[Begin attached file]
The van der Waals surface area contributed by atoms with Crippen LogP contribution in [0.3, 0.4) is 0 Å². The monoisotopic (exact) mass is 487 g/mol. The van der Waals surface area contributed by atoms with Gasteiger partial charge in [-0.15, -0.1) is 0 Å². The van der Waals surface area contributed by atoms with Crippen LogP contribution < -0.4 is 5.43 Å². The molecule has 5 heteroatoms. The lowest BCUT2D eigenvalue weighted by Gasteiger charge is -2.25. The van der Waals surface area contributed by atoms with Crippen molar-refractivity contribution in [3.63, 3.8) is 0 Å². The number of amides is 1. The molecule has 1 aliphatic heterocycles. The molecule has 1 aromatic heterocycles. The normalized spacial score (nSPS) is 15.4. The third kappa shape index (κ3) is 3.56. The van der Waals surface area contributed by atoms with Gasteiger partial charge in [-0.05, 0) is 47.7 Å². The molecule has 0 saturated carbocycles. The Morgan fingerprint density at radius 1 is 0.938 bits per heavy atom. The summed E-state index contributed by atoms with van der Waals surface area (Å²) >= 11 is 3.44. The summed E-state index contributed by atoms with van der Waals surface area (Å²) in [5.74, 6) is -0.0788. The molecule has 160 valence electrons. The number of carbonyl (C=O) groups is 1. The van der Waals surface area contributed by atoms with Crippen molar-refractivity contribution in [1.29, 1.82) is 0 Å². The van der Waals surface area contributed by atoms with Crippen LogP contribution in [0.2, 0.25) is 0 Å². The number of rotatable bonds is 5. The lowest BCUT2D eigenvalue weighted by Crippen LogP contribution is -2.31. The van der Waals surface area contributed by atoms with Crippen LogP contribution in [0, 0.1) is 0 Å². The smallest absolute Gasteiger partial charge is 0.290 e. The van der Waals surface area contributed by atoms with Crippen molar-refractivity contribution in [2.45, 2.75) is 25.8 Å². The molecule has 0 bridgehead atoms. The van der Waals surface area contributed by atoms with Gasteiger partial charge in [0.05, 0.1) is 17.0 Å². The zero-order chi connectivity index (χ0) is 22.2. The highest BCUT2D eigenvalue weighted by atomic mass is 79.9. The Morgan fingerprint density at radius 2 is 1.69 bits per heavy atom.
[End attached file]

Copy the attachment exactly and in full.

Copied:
The van der Waals surface area contributed by atoms with Crippen LogP contribution in [0.3, 0.4) is 0 Å². The monoisotopic (exact) mass is 487 g/mol. The van der Waals surface area contributed by atoms with Gasteiger partial charge in [-0.15, -0.1) is 0 Å². The van der Waals surface area contributed by atoms with Crippen LogP contribution < -0.4 is 5.43 Å². The molecule has 5 heteroatoms. The lowest BCUT2D eigenvalue weighted by Gasteiger charge is -2.25. The van der Waals surface area contributed by atoms with Crippen molar-refractivity contribution in [3.63, 3.8) is 0 Å². The number of amides is 1. The molecule has 1 aliphatic heterocycles. The molecule has 1 aromatic heterocycles. The normalized spacial score (nSPS) is 15.4. The third kappa shape index (κ3) is 3.56. The van der Waals surface area contributed by atoms with Gasteiger partial charge in [-0.05, 0) is 47.7 Å². The molecule has 0 saturated carbocycles. The Morgan fingerprint density at radius 1 is 0.938 bits per heavy atom. The summed E-state index contributed by atoms with van der Waals surface area (Å²) >= 11 is 3.44. The summed E-state index contributed by atoms with van der Waals surface area (Å²) in [5.74, 6) is -0.0788. The molecule has 160 valence electrons. The number of carbonyl (C=O) groups is 1. The van der Waals surface area contributed by atoms with Crippen molar-refractivity contribution in [1.29, 1.82) is 0 Å². The van der Waals surface area contributed by atoms with Crippen LogP contribution in [0.2, 0.25) is 0 Å². The number of rotatable bonds is 5. The lowest BCUT2D eigenvalue weighted by Crippen LogP contribution is -2.31. The van der Waals surface area contributed by atoms with Crippen LogP contribution in [0, 0.1) is 0 Å². The smallest absolute Gasteiger partial charge is 0.290 e. The van der Waals surface area contributed by atoms with Crippen molar-refractivity contribution in [2.45, 2.75) is 25.8 Å². The molecule has 0 bridgehead atoms. The van der Waals surface area contributed by atoms with Gasteiger partial charge in [0.05, 0.1) is 17.0 Å². The zero-order chi connectivity index (χ0) is 22.2. The highest BCUT2D eigenvalue weighted by atomic mass is 79.9. The Morgan fingerprint density at radius 2 is 1.69 bits per heavy atom.